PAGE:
practise at the Duke University Medical Centre, with part of that time spent at the Duke Centre for the Study of Aging and Human Development, one of the pioneering centres for ageing research in the US. My stint here is for one year and I have completed six months so far. Overseas travel for meetings and training – in the form of fellowships – is important for me to learn new skills and enhance collaborative efforts with other leading cancer centres in my areas of interest. Apart from my fellowship at Duke, I used to (and still do) visit Chicago every year as the biggest oncology meeting i.e. the American Society of Clinical Oncology Annual Meeting is held there. I also attend the European Society for Medical Oncology meeting, which is held yearly at various locations in Europe. I usually attend these meetings to present my research work, and to engage and network with leading minds in the field. Having said that, I am fortunate to have been given the opportunity to spend a prolonged time at Duke as that time has afforded me greater potential for learning, research and collaboration with great minds in my areas of interest. Of course, I had the chance to explore North Carolina, which I have found to be very interesting. Training at Duke In the Duke Centre for Aging, I work with Prof Harvey Cohen, Director of the Centre. I actively participate in their Geriatric Evaluation and Treatment Clinics while taking part in teaching activities with the Geriatric Fellowship training programme. I am also engaged in collaborative work with the palliative care team here in the area of communication in cancer clinics. Through my involvement in the Geriatric Fellowship training programme, I have had the opportunity to participate in a number of interesting and useful courses. One noteworthy course was the Stanford Faculty Development Workshop in Clinical Teaching.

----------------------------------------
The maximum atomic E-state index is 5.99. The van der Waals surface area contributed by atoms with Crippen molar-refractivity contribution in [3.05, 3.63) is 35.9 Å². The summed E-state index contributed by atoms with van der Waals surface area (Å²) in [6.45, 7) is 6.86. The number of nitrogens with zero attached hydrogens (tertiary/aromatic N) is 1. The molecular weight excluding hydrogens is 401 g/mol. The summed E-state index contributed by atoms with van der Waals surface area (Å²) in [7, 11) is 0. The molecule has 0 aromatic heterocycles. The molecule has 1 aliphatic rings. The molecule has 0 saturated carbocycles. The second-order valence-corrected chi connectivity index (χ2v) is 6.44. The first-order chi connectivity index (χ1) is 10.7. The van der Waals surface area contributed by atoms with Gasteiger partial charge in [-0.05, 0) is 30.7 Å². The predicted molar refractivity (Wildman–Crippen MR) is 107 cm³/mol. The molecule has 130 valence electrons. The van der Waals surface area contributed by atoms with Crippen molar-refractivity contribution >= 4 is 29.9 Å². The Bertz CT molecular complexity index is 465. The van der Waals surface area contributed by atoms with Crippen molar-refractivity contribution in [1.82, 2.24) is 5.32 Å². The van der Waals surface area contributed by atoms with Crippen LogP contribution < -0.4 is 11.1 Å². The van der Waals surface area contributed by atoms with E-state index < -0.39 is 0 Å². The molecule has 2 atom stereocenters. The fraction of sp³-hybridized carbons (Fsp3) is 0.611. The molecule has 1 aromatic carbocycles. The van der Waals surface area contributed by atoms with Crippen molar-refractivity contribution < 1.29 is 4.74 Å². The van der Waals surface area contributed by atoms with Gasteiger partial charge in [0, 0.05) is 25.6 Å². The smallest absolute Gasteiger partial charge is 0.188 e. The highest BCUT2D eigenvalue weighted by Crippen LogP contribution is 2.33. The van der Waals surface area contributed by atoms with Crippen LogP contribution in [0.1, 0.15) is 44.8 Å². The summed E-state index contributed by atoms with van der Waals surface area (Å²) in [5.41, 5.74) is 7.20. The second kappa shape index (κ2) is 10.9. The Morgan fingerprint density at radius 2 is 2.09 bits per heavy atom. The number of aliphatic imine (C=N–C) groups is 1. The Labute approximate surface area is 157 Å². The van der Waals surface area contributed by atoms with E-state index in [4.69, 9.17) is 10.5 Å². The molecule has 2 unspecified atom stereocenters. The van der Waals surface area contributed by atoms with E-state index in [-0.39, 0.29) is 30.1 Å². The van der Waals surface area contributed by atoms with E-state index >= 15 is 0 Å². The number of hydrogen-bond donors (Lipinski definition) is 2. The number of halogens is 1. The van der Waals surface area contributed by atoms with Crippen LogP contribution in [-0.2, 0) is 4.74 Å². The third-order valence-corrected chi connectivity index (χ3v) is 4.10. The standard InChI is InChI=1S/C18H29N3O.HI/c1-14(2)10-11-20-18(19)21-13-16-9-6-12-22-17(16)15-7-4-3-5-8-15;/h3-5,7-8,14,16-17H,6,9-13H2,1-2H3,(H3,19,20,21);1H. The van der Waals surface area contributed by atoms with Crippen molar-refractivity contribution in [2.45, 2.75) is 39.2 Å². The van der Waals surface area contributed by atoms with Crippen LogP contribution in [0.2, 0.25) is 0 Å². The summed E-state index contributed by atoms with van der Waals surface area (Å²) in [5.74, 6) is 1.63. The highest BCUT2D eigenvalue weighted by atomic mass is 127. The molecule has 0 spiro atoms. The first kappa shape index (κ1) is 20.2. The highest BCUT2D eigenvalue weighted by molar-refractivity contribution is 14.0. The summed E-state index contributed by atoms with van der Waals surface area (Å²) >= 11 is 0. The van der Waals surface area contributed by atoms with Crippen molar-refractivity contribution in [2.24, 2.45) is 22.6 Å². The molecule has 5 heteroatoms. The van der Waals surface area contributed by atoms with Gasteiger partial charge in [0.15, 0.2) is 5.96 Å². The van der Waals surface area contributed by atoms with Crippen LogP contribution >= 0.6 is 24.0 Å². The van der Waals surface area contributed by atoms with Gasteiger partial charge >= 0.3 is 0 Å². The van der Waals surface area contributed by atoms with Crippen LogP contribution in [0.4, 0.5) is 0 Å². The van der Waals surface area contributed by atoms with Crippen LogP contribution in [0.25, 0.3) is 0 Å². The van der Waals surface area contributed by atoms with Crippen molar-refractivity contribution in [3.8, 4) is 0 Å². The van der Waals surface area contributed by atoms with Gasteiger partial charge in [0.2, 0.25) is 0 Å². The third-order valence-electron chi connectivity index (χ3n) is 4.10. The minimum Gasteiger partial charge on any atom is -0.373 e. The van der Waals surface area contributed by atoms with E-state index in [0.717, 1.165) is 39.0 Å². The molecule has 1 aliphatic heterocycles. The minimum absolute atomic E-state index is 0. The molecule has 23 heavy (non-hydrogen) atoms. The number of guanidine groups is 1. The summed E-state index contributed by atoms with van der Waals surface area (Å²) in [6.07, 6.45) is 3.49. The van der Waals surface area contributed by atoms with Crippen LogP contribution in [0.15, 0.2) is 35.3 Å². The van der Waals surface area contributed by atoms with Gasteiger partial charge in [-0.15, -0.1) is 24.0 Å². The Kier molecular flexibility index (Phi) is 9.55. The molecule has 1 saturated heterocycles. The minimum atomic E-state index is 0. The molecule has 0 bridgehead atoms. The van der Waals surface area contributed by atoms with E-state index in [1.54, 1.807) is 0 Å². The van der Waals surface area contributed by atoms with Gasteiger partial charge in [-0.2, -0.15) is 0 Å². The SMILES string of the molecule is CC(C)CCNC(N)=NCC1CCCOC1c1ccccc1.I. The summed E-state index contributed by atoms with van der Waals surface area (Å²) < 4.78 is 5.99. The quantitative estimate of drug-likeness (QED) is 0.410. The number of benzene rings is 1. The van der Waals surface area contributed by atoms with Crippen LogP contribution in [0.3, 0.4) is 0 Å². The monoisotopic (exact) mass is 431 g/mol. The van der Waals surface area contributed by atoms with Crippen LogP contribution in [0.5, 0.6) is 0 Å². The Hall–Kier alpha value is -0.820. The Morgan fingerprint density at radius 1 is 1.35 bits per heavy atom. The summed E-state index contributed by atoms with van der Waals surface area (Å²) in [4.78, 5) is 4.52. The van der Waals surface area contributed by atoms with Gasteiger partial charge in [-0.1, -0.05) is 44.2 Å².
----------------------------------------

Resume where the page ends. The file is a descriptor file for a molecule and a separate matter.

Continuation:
I learnt very useful medical teaching techniques to enhance the learning experience for medical students, residents and registrars. Further, the ‘GeriTalk’ course on communications has equipped me with better skills to communicate with patients. In the area of GU oncology, my supervisor is Dr Daniel George, Director of the GU oncology group here in Duke. I work very closely with him and his team in the area of clinical practice and research. I also work with Dr James Tulsky, Director of Palliative Medicine, and his team in studying doctor-patient communication. From a clinical perspective, I’ve learnt about many of the new therapies used in GU oncology. Although we use similar drugs in clinical practice in Singapore, the unit here has better access to many of the newer cancer drugs still in clinical trials. These and other new therapies available here have shown a lot of potential in terms of improvements in the survival and quality of life of the patients. I hope to use the geriatric training I am getting here to further enhance care amongst the elderly cancer patients treated in NCCS. Also, I hope to continue research collaborations with the faculty here at Duke in the areas of GU oncology and communication in the cancer clinics. I believe that outcomes from these research collaborations can be used to improve cancer care in Singapore. Living in North Carolina Living in North Carolina enables me to chew gum and drive affordable sports cars! However, it can be expensive to eat out, with a distinct lack of good Asian fare. Although there is a Singaporean-Malaysian restaurant in the nearby town of Chapel Hill, its quality leaves much to be desired. I suppose I will have to wait until I am home to taste the real thing again! 